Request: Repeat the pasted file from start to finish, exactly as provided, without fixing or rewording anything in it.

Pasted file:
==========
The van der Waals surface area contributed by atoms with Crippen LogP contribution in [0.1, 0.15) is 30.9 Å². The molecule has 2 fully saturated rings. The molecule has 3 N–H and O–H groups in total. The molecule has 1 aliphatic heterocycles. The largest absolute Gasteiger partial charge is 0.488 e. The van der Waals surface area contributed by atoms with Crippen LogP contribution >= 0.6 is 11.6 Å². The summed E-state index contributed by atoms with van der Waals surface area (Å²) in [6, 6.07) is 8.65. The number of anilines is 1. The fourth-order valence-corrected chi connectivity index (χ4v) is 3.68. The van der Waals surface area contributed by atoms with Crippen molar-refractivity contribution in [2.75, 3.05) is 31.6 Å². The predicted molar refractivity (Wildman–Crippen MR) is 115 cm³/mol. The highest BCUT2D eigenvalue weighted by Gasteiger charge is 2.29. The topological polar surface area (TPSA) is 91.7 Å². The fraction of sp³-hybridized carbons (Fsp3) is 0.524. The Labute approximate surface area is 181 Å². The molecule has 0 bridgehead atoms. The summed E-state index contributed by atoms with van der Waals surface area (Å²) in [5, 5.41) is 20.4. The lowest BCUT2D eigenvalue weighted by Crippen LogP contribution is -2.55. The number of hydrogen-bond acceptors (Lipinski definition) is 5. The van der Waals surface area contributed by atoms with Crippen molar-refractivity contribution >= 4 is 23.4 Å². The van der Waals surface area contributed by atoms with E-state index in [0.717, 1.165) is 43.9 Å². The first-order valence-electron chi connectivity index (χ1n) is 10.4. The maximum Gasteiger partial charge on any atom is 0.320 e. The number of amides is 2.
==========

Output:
The van der Waals surface area contributed by atoms with Crippen LogP contribution in [0.1, 0.15) is 30.9 Å². The molecule has 2 fully saturated rings. The molecule has 3 N–H and O–H groups in total. The molecule has 1 aliphatic heterocycles. The largest absolute Gasteiger partial charge is 0.488 e. The van der Waals surface area contributed by atoms with Crippen LogP contribution >= 0.6 is 11.6 Å². The summed E-state index contributed by atoms with van der Waals surface area (Å²) in [6, 6.07) is 8.65. The number of anilines is 1. The fourth-order valence-corrected chi connectivity index (χ4v) is 3.68. The van der Waals surface area contributed by atoms with Crippen molar-refractivity contribution in [2.75, 3.05) is 31.6 Å². The predicted molar refractivity (Wildman–Crippen MR) is 115 cm³/mol. The highest BCUT2D eigenvalue weighted by Gasteiger charge is 2.29. The topological polar surface area (TPSA) is 91.7 Å². The fraction of sp³-hybridized carbons (Fsp3) is 0.524. The Labute approximate surface area is 181 Å². The molecule has 0 bridgehead atoms. The summed E-state index contributed by atoms with van der Waals surface area (Å²) in [5, 5.41) is 20.4. The lowest BCUT2D eigenvalue weighted by Crippen LogP contribution is -2.55. The number of hydrogen-bond acceptors (Lipinski definition) is 5. The van der Waals surface area contributed by atoms with Crippen molar-refractivity contribution >= 4 is 23.4 Å². The van der Waals surface area contributed by atoms with E-state index in [0.717, 1.165) is 43.9 Å². The first-order valence-electron chi connectivity index (χ1n) is 10.4. The maximum Gasteiger partial charge on any atom is 0.320 e. The number of amides is 2.